An undervalued stock is one that is trading at less than its natural value.There are two types of stocks: one is the overvalued stock and the other is undervalued. The value stocks involve more risk as it is difficult to tell when it has can hit a bottom. Recently, there has been a phenomenal run in government owned banking stocks. Hence, we have to really find value in some of them, as they have gained strongly. Nontheless, we have selected a few where we believe there is still value.
Karur Vysya Bank
Karur Vysya Bank has the distinction of paying 100 per cent and above dividend for the last 14 years. For the first quarter ending Sept 30, 2017, the bank did not have a very good set of numbers.
Net profit fell from Rs 148 crores to Rs 75.65 crores.
The gross non performing assets which is a major concern for banks at the moment moved higher to 4.83 from 4.27 per cent. However, despite this we believe that the worst in terms of NPAs are behind.
The stock has fallen from levels of Rs 140 to Rs 121, which now reflects the poor performance for the quarter ending Sept 30, 2017.
Karur Vysya Bank: Well placed going forward
Going ahead there is unlikely to be too many worries for Karur Vysya Bank, given the fact that its loan book is well spread. Its loan book has very marginal exposure to troubled industries.
In fact, an other area worth mentioning is that the top 20 borrowers of the bank, form just 10 per cent of the loan book.
The capital adequacy at near 12 per cent is also good for further expansion. The bank reported an EPS of Rs 1.25 for the quarter ending Sept 30, 2017. Even if it does an EPS of Rs 8 for FY 2017-18, the stock remains undervalued at a p/e of just 15 times. Another important aspect that the stock is cheap at just 1.43 times price to book value.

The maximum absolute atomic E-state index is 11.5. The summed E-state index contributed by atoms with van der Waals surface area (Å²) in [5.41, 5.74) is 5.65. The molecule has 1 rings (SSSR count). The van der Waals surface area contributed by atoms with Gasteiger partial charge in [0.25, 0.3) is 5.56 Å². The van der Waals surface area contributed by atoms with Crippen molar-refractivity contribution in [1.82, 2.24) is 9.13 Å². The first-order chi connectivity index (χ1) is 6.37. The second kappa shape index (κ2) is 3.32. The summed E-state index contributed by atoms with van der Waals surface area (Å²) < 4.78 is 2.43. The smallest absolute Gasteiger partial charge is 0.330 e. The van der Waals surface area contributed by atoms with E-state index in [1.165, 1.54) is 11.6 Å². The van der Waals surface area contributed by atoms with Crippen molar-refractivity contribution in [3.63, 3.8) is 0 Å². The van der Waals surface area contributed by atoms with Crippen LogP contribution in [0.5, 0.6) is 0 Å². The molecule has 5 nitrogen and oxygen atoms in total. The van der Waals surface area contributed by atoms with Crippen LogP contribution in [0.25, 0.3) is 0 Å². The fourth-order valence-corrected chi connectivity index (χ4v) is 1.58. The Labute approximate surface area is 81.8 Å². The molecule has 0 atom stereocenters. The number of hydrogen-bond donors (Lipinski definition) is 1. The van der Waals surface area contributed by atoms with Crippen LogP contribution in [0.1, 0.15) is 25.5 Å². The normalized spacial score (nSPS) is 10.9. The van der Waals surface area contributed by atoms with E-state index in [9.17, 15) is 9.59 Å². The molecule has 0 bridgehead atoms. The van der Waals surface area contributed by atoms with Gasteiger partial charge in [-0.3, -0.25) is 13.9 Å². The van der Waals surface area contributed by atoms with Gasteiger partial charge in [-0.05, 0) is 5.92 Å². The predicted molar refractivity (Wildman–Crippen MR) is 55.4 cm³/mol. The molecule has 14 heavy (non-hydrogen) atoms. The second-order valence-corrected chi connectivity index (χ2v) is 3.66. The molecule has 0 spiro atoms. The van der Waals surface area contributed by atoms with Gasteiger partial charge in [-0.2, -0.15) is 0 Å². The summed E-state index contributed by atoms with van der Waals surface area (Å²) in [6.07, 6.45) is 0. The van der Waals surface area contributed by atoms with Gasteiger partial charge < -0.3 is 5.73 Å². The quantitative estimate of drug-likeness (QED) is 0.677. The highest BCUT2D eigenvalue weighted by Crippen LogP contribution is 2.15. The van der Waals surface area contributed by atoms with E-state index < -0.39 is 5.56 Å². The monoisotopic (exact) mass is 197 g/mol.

This is another good banking stock that is worth investing in. Karnataka Bank saw a reduction in its non performing assets.
Net NPA of the bank stood at 3.04 per cent of gross advances for the quarter ending Sept 30, 2017, which was down from 3.20 per cent, seen in the quarter ending June 30, 2017. The bank also believes that the asset quality pressure is moderating and the capital adequacy should leave room for further growth.
For the quarter ending Sept 30, 2017, the bank reported an EPS of Rs 3.30. Even if you annualize the same and the bank does an EPS of Rs 15 in FY 2017-18, the stock is trading at a p/e of just 10 times one year forward earnings. The shares are also trading below below book value leaving immense potential for growth in the coming quarters.
South Indian Bank
This is another bank that we liked at the current levels of Rs 31. The stock has a face value of Re 1 and gives a decent dividend.
The bank reported a decline in non performing assets for the quarter ending Sept 30, 2017 to Rs 3.57 from 3.61. The stock is undervalued at just 14 times 2018-19 earnings. Again, this is very low for a private sector bank with a solid branch presence in South India. Another great banking pick at the current levels of Rs 31. Check stock quote of South Indian bank here
Bank of Baroda
It would be inappropriate if we do not recommend a government owned bank, given that there is a sharp improvement in the asset quality of banks, during the quarter ending Sept 30, 2017.
Bank of Baroda is the third largest government owned bank in the country.
Recently, the stock had rallied to a new 52-week high of Rs 208, following the government's decision to re-capitalize banks. However, it has now fallen to Rs 166. This one big reason to recommend the stock, apart from this there could be an improvement in the asset quality of Bank of Baroda, which should make the share a good bet at the current levels.
If you get the stock at levels of Rs 150, it may be a good bet from a long term perspective. Bank of Baroda in terms of per centage gains has not rallied as much as peers like PNB. Hence, there maybe some potential upside in the stock.
The article is not a solicitation to buy, sell in securities or other financial instruments. Greynium Information Technologies Pvt Ltd, its subsidiaries, associates and the author do not accept culpability for losses and/or damages arising based on information in this article. The author and his family do not own any shares in the above mentioned stocks.